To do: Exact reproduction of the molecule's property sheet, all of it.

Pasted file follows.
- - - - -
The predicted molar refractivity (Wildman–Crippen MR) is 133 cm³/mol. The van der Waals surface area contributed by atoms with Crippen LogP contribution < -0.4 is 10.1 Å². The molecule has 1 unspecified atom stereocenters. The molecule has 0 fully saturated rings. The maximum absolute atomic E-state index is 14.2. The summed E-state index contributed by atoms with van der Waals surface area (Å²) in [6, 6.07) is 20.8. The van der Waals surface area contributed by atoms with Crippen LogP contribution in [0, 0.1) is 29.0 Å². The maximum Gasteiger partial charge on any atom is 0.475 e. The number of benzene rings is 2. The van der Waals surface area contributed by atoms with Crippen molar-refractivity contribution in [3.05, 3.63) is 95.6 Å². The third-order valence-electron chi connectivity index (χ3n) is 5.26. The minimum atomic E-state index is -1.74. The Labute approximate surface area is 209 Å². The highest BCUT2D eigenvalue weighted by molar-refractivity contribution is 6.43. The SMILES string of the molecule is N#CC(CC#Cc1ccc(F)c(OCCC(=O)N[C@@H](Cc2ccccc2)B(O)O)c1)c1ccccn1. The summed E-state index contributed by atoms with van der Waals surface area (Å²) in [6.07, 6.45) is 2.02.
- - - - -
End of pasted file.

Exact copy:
The predicted molar refractivity (Wildman–Crippen MR) is 133 cm³/mol. The van der Waals surface area contributed by atoms with Crippen LogP contribution < -0.4 is 10.1 Å². The molecule has 1 unspecified atom stereocenters. The molecule has 0 fully saturated rings. The maximum absolute atomic E-state index is 14.2. The summed E-state index contributed by atoms with van der Waals surface area (Å²) in [6, 6.07) is 20.8. The van der Waals surface area contributed by atoms with Crippen LogP contribution in [0, 0.1) is 29.0 Å². The maximum Gasteiger partial charge on any atom is 0.475 e. The number of benzene rings is 2. The van der Waals surface area contributed by atoms with Crippen molar-refractivity contribution in [3.05, 3.63) is 95.6 Å². The third-order valence-electron chi connectivity index (χ3n) is 5.26. The minimum atomic E-state index is -1.74. The Labute approximate surface area is 209 Å². The highest BCUT2D eigenvalue weighted by molar-refractivity contribution is 6.43. The SMILES string of the molecule is N#CC(CC#Cc1ccc(F)c(OCCC(=O)N[C@@H](Cc2ccccc2)B(O)O)c1)c1ccccn1. The summed E-state index contributed by atoms with van der Waals surface area (Å²) in [6.07, 6.45) is 2.02.